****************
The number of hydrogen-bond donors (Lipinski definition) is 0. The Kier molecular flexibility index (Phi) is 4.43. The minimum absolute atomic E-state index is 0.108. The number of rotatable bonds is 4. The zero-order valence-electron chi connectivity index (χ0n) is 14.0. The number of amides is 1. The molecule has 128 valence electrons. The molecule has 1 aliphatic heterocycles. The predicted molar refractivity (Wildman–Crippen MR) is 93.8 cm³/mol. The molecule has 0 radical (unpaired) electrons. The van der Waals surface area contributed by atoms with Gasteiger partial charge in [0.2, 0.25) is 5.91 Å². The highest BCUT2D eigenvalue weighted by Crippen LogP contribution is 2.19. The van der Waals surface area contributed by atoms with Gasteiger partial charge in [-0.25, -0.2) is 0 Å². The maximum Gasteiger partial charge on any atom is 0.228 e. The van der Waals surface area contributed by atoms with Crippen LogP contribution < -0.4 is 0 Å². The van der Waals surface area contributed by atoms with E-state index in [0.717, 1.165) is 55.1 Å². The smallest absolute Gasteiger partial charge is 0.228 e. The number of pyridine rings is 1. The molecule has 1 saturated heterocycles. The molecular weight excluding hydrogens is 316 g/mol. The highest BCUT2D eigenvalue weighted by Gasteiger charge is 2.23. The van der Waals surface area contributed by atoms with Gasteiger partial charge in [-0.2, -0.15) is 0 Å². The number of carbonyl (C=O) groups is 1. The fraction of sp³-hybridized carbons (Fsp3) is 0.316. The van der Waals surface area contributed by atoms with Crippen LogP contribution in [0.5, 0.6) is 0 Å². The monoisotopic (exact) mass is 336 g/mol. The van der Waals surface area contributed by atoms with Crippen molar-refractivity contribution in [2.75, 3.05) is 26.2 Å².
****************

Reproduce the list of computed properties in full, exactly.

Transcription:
The number of hydrogen-bond donors (Lipinski definition) is 0. The Kier molecular flexibility index (Phi) is 4.43. The minimum absolute atomic E-state index is 0.108. The number of rotatable bonds is 4. The zero-order valence-electron chi connectivity index (χ0n) is 14.0. The number of amides is 1. The molecule has 128 valence electrons. The molecule has 1 aliphatic heterocycles. The predicted molar refractivity (Wildman–Crippen MR) is 93.8 cm³/mol. The molecule has 0 radical (unpaired) electrons. The van der Waals surface area contributed by atoms with Gasteiger partial charge in [0.2, 0.25) is 5.91 Å². The highest BCUT2D eigenvalue weighted by Crippen LogP contribution is 2.19. The van der Waals surface area contributed by atoms with Gasteiger partial charge in [-0.25, -0.2) is 0 Å². The maximum Gasteiger partial charge on any atom is 0.228 e. The van der Waals surface area contributed by atoms with Crippen LogP contribution < -0.4 is 0 Å². The van der Waals surface area contributed by atoms with E-state index in [0.717, 1.165) is 55.1 Å². The smallest absolute Gasteiger partial charge is 0.228 e. The number of pyridine rings is 1. The molecule has 1 saturated heterocycles. The molecular weight excluding hydrogens is 316 g/mol. The highest BCUT2D eigenvalue weighted by Gasteiger charge is 2.23. The van der Waals surface area contributed by atoms with Gasteiger partial charge in [-0.2, -0.15) is 0 Å². The number of carbonyl (C=O) groups is 1. The fraction of sp³-hybridized carbons (Fsp3) is 0.316. The van der Waals surface area contributed by atoms with Crippen LogP contribution in [0.5, 0.6) is 0 Å². The monoisotopic (exact) mass is 336 g/mol. The van der Waals surface area contributed by atoms with Crippen molar-refractivity contribution in [2.75, 3.05) is 26.2 Å².